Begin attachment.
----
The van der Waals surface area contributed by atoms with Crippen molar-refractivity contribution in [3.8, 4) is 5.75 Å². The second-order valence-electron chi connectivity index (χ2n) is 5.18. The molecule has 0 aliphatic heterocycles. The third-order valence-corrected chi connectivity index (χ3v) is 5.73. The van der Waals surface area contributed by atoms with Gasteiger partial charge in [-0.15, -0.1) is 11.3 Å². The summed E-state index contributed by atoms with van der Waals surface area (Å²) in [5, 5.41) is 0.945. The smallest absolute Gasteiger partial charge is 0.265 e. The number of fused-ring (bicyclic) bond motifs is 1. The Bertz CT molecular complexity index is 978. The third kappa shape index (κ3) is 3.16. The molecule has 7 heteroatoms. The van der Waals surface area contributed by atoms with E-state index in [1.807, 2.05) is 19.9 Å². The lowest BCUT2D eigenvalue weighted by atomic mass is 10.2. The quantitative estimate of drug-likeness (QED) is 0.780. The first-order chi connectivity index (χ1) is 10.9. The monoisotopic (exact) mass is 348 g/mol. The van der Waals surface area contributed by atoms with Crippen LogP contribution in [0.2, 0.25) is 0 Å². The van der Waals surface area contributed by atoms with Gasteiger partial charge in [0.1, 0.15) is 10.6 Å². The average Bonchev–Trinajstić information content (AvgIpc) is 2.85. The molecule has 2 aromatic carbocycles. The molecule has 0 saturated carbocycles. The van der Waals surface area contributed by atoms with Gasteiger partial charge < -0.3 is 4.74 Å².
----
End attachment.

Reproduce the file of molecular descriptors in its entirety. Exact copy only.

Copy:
The van der Waals surface area contributed by atoms with Crippen molar-refractivity contribution in [3.8, 4) is 5.75 Å². The second-order valence-electron chi connectivity index (χ2n) is 5.18. The molecule has 0 aliphatic heterocycles. The third-order valence-corrected chi connectivity index (χ3v) is 5.73. The van der Waals surface area contributed by atoms with Gasteiger partial charge in [-0.15, -0.1) is 11.3 Å². The summed E-state index contributed by atoms with van der Waals surface area (Å²) in [5, 5.41) is 0.945. The smallest absolute Gasteiger partial charge is 0.265 e. The number of fused-ring (bicyclic) bond motifs is 1. The Bertz CT molecular complexity index is 978. The third kappa shape index (κ3) is 3.16. The molecule has 7 heteroatoms. The van der Waals surface area contributed by atoms with E-state index in [1.807, 2.05) is 19.9 Å². The lowest BCUT2D eigenvalue weighted by atomic mass is 10.2. The quantitative estimate of drug-likeness (QED) is 0.780. The first-order chi connectivity index (χ1) is 10.9. The monoisotopic (exact) mass is 348 g/mol. The van der Waals surface area contributed by atoms with Crippen LogP contribution in [0.2, 0.25) is 0 Å². The van der Waals surface area contributed by atoms with Gasteiger partial charge in [0.1, 0.15) is 10.6 Å². The average Bonchev–Trinajstić information content (AvgIpc) is 2.85. The molecule has 2 aromatic carbocycles. The molecule has 0 saturated carbocycles. The van der Waals surface area contributed by atoms with Gasteiger partial charge < -0.3 is 4.74 Å².